Part of: LUCK
From: Crooked Trails And Straight
Curly was right when he said that those who knew about Sam's share in the
planning of the Tin Cup hold-up would keep their mouths closed. All of the
men implicated in the robbery were dead except Dutch. Cullison used his
influence to get the man a light sentence, for he knew that he was not a
criminal at heart. In return Dutch went down the line without so much as
breathing Sam's name.
Luck saw to it that Curly got all the credit of frustrating the outlaws in
their attempt on the Flyer and of capturing them afterward. In the story
of the rescue of Kate he played up Flandrau's part in the pursuit at the
expense of the other riders. For September was at hand and the young man
needed all the prestige he could get. The district attorney had no choice
but to go on with the case of the State versus Flandrau on a charge of
rustling horses from the Bar Double M. But public sentiment was almost a
unit in favor of the defendant.
The evidence of the prosecution was not so strong as it had been. All of
his accomplices were dead and one of the men implicated had given it out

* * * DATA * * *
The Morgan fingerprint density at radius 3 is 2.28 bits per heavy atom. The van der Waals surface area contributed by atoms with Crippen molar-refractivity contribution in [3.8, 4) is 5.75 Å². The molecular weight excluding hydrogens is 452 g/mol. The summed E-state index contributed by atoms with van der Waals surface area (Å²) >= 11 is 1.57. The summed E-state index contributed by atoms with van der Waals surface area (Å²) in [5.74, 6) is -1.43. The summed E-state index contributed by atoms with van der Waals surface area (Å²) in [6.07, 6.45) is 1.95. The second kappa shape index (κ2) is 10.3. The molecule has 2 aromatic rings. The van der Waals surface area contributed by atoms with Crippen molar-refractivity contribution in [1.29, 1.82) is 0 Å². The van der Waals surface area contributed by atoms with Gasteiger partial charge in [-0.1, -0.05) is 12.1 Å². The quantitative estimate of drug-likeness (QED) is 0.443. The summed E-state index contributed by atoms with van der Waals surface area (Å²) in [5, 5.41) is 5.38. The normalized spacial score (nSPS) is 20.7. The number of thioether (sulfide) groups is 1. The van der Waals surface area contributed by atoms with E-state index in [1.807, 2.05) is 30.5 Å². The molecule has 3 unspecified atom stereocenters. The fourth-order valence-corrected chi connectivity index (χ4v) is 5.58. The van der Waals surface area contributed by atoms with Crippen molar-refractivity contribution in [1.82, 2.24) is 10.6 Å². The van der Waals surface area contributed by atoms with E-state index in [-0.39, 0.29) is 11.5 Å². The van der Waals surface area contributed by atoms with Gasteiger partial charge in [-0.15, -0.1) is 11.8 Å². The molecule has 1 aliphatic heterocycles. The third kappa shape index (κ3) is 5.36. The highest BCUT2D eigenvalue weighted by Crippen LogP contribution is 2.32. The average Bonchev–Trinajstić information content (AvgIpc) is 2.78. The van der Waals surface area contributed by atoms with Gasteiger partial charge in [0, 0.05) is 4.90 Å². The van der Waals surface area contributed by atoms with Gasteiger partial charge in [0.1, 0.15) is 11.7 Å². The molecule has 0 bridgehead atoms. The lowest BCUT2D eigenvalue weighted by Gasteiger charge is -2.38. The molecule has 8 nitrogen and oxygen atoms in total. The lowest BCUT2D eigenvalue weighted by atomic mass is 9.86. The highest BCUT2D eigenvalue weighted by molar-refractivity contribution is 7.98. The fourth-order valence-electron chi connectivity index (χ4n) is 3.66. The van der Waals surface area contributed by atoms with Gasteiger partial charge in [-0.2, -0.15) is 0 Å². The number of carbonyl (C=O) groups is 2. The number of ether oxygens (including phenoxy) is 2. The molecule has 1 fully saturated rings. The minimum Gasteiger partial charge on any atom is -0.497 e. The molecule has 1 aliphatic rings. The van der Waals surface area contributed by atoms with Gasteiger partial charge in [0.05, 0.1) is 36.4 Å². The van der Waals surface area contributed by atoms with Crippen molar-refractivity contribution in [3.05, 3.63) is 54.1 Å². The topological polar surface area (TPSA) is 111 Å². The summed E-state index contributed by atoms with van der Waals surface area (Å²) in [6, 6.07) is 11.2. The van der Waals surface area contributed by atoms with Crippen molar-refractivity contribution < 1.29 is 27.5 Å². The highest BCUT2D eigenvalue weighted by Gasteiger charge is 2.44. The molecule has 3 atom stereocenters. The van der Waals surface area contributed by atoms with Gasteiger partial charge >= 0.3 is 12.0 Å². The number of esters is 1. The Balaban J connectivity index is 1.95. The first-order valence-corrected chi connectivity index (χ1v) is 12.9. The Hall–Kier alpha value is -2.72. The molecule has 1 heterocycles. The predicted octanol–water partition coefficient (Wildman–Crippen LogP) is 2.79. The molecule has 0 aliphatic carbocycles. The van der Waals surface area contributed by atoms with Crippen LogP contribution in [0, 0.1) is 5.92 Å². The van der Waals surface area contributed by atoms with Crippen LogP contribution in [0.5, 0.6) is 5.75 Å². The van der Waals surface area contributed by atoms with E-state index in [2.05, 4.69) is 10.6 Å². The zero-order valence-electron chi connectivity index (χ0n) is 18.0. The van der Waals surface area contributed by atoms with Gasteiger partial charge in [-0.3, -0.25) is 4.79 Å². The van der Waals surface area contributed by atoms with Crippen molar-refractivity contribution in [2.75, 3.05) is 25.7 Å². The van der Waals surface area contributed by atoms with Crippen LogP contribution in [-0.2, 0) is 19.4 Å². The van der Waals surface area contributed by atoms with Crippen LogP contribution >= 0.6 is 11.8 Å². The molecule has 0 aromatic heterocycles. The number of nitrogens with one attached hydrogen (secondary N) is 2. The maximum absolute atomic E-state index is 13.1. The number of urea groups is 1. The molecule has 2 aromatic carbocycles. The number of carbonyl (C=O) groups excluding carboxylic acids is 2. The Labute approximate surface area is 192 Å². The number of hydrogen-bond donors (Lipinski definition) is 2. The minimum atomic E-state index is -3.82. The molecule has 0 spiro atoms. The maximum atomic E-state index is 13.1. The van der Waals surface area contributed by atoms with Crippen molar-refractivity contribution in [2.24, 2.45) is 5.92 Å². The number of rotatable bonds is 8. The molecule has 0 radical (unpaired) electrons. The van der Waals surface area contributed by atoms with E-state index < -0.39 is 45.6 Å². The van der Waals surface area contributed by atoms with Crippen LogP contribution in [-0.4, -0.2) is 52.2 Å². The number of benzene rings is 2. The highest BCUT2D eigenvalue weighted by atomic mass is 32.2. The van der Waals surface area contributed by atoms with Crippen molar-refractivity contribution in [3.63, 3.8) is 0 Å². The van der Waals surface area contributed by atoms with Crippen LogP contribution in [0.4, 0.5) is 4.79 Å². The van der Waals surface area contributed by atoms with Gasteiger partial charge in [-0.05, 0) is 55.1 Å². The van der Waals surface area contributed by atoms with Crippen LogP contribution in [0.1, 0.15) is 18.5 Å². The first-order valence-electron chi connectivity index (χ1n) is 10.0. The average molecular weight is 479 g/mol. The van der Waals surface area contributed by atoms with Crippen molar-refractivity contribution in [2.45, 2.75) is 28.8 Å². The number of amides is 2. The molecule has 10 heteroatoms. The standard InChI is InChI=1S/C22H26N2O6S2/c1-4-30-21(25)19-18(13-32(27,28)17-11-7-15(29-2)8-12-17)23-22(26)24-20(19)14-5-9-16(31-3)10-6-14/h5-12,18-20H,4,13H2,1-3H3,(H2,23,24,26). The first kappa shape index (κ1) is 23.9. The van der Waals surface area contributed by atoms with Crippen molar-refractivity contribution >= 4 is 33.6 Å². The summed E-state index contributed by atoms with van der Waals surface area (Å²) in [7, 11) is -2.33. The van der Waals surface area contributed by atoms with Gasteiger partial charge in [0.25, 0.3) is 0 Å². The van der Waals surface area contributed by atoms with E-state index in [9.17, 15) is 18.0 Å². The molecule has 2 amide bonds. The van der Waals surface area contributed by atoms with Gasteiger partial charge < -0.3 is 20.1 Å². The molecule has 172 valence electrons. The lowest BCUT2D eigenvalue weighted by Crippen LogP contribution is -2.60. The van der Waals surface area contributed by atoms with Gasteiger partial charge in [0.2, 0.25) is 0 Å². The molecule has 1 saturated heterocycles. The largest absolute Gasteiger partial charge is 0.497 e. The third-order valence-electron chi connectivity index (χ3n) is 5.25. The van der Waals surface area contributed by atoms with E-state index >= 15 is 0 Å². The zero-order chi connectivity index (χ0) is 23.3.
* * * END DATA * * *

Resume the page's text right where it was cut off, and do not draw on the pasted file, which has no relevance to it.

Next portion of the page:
in his last moments that the young man was not a party to the crime. The
man who had owned the feed corral had sold out and gone to Colorado. The
hotel clerk would not swear positively that the prisoner was the man he
had seen with the other rustlers.
Curly had one important asset no jury could forget. It counted for a good
deal that Alec Flandrau, Billy Mackenzie, and Luck Cullison were known to
be backing him, but it was worth much more that his wife of a week sat
beside him in the courtroom. Every time they looked at the prisoner the
jurymen saw too her dusky gallant little head and slender figure. They
remembered the terrible experience through which she had so recently
passed. She had come through it to happiness. Every look and motion of the
girl wife radiated love for the young scamp who had won her. And since
they were tender-hearted old frontiersmen they did not intend to spoil her
joy. Moreover, society could afford to take chances with this young fellow
Flandrau. He had been wild no doubt, but he had shown since the real stuff
that was in him. Long before they left the box each member of the jury
knew that he was going to vote for acquittal.
It took the jury only one ballot to find a verdict of not guilty. The
judge did not attempt to stop the uproar of glad cheers that shook the
building when the decision was read. He knew it was not the prisoner so
much they were cheering as the brave girl who had sat so pluckily for
three days beside the husband she had made a man.
From the courtroom Curly walked out under the blue sky of Arizona a free
man. But he knew that the best of his good fortune was that he did not go
alone. For all the rest of their lives her firm little steps would move
beside him to keep him true and steady. He could not go wrong now, for he
was anchored to a responsibility that was a continual joy and wonder to
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